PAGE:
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Need Help Speccing A Synthesizer Board

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A while back, as some of you might recall, I built an electronic concertina for quiet practice. Recently, I was asked by a professor to turn the electronics into a flexible synthesizer module for use by her music class. That assignment is mostly straightforward, because I'm too busy to make major changes. The existing design is basically a low-power 4-channel polyphonic ROMpler with 100 MB of built-in NOR-flash for samples, as well as:

micro-SD card for loading new samples


Line and headphone outs

SPI port so that board can slave to an Arduino or RaspPi.

Built-in air pressure sensor and 3-axis accel/tilt sensor

general-purpose analog and digital I/O.

Built-in Lithium-ion battery with charger circuit.


The existing design doesn't support USB, but that seems like such an oversight that I might have to remedy it.


The remaining questions are about the general-purpose analog and digital I/O. The board has a fast enough ADC that I can add multiplexers to allow up to 32 analog inputs. And/or I could do something similar with digital inputs. And/or I could support a switch matrix with fewer I/O lines. The problem is, the more stuff I support, the clunkier the design gets, and the prof has already voiced her opinion that smaller is better. So I figured I'd run it by the folks on this forum to get some opinions. Given the above-mentioned beastie got dumped into your lap, how would you hook up to it? A bunch of individual mechanical switches? Hall-effect sensors? Something else?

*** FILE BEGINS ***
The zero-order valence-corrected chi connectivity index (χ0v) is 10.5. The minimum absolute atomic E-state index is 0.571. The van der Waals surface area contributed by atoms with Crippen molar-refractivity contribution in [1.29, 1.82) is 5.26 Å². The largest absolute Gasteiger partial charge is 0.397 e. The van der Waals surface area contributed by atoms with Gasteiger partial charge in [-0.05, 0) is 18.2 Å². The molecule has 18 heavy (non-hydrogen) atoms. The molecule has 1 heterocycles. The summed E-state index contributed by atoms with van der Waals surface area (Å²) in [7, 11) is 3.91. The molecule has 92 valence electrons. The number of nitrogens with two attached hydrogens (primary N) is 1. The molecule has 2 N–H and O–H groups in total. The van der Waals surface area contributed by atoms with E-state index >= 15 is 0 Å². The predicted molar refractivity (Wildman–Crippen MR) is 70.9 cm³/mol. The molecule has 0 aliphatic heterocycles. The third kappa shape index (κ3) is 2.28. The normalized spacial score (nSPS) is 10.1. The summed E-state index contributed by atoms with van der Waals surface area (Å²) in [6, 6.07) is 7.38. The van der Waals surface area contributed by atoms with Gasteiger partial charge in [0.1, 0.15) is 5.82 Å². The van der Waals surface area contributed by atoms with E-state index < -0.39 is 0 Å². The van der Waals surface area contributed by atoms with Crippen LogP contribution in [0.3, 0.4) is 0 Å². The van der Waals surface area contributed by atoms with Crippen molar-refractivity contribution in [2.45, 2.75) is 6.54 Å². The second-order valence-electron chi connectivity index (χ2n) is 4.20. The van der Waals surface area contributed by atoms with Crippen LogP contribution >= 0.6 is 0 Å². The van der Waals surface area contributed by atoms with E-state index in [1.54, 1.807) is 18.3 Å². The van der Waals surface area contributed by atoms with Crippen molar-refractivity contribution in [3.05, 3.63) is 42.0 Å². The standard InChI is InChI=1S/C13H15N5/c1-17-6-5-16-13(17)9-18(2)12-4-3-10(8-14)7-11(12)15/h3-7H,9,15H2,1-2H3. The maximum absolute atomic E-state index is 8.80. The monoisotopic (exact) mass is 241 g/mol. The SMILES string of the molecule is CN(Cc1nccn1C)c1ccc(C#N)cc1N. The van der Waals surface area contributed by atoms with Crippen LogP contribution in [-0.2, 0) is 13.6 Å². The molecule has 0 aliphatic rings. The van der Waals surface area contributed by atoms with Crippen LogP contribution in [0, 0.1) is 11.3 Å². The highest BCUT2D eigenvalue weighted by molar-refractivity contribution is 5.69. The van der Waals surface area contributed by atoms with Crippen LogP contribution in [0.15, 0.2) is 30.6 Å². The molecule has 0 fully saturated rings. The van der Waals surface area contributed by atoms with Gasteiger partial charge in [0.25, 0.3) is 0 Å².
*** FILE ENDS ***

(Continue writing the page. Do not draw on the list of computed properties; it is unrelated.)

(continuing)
As always, thanks for listening.

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The Open Pipe folks (http://openpipe.cc) have got me thinking about messing with some touch sensors this winter.

I think that the Yamaha EWI uses them as well? http://usa.yamaha.com/products/music-production/midi-controllers/wx5/


There is a dirt cheap I2C (MPR121) chip that supports 12 capacitive touch sensors and you can have multiple chips on a single I2C bus - but you know all of this stuff.


Sparkfun have a breakout board for the MPR121, https://www.sparkfun.com/products/9695, but there are lots of eBay sellers with really cheap versions of this piece.


Edit: Correct number of sensors supported per I2C address and name the chip.

Edited by Don Taylor